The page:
The temptation is to call it the Goodwood of the north. The comparisons are inevitable. After all, this event, like the Festival of Speed, majors around historic and important sports cars being driven over a timed, sprint course.
But the Cholmondeley Pageant of Power, which takes place this weekend at Cholmondelely Castle, near Crewe, is sufficient different enough from the gig in Lord March’s garden have its own distinct feel, and appeal.
In some ways, the atmosphere around the pretty castle grounds is like Goodwood during the ‘90s: more casual, less crowded. You could argue there are fewer star cars and fewer star drivers at Cholmondeley, but it has a different appeal: there are lots of interesting cars and bikes. Interesting stories surround them. It’s like chamber music rather than an orchestral spectacular.
And although it’s not generally Autocar’s remit to go on about things other than cars, there’s more diversity too. The armed forces blow things up. There are powerboats. Helicopters. A classical concert with fireworks and accompanied by, if it’s anything like last year, deafening cannon.
And, whisper it, for the likes of you and me, it’s worth knowing the course is a cracker, too: on which to both drive and spectate. As the map above shows, it scribes a curved course around the castle, and much of the other activities is sited in the middle.
It’s easy to stroll from one side to the other, to see the cars for longer, at higher speeds, less likely over the heads of other spectators.
It’s 1.2 miles long, the course, while because after the finish it flows back round to the start, continuous action is possible on track. Each vehicle completes three runs per day.
Where Cholmondeley has suffered in previous years is in the weather. Frankly, it has mostly been atrocious. We’re hoping for better this year for two reasons: camping in the rain is a pain, and I’m going to be driving an Ariel Atom V8 again, hopefully a bit quicker than last year. The Autocar team will also be doing a spot of commentary. Hopefully we’ll see you there.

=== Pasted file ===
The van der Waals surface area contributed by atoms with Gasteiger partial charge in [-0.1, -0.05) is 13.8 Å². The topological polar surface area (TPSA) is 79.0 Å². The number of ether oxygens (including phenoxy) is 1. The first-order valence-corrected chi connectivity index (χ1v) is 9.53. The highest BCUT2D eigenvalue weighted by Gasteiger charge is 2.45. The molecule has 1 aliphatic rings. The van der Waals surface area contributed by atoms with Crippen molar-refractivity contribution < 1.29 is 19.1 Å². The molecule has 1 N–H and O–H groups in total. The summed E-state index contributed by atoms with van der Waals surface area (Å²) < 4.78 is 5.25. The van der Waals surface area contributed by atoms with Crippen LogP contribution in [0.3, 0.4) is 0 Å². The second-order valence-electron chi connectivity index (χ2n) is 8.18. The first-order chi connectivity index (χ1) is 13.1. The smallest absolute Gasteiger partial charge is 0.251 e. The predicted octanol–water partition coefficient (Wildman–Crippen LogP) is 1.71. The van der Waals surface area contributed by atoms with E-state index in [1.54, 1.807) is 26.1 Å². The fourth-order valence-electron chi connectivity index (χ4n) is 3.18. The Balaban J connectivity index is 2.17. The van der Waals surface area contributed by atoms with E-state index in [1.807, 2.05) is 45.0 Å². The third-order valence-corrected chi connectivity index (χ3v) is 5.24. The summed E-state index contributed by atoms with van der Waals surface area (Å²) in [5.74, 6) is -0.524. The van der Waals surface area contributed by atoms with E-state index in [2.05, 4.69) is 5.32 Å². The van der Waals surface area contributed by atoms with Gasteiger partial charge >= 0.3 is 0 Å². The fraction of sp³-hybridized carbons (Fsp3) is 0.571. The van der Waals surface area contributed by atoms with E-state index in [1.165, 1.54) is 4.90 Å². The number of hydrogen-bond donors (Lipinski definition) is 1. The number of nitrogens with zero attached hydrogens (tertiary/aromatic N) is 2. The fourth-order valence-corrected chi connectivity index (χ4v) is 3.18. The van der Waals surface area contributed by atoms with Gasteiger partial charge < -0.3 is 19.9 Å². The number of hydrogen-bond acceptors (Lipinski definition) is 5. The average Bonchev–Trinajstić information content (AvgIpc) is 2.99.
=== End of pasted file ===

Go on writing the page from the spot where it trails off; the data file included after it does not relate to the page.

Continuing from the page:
On board for a lap of Cholmondeley:
Start: Slightly downhill, so necessitates heeling the throttle open while holding the brakes
Bridge 1: Slight curve onto and off of bridge. A little air on the way off. Just about flat in the dry. Not in the wet
Chestnut Avenue: Curved, slightly off-camber. Almost a straight and flat in the dry
Approach to Lodge: Curved approach and difficult to pick a braking point into double apex
Lodge and Vicarage: Two low speed corners under trees. Sideways exit to both likely
Polo Straight: Flat out, with a high speed, bus stop-style chicane constructed from haybales halfway down
Chapel Corner: Uphill braking zone shortens braking distance. Off camber entry corner, with an tree unnervingly on the outside
Lozenger: Downhill into a dip through slight right. Touch of oversteer possible
Into Castle: Table-top before tight-left Castle corner. If you leave braking until you’re off the tabletop, it’s too late
Out of Castle: Flat on exit, some oversteer and straight onto bridge whose exit yumps to good air and smooth landing
Finish: Flat-out sprint to finish, then lift and cruise back to paddock
Cholmondeley Pageant of Power runs from 15-17 June, starting at 8am each day. Day tickets cost from £25. Visit cpop.co.uk for more information.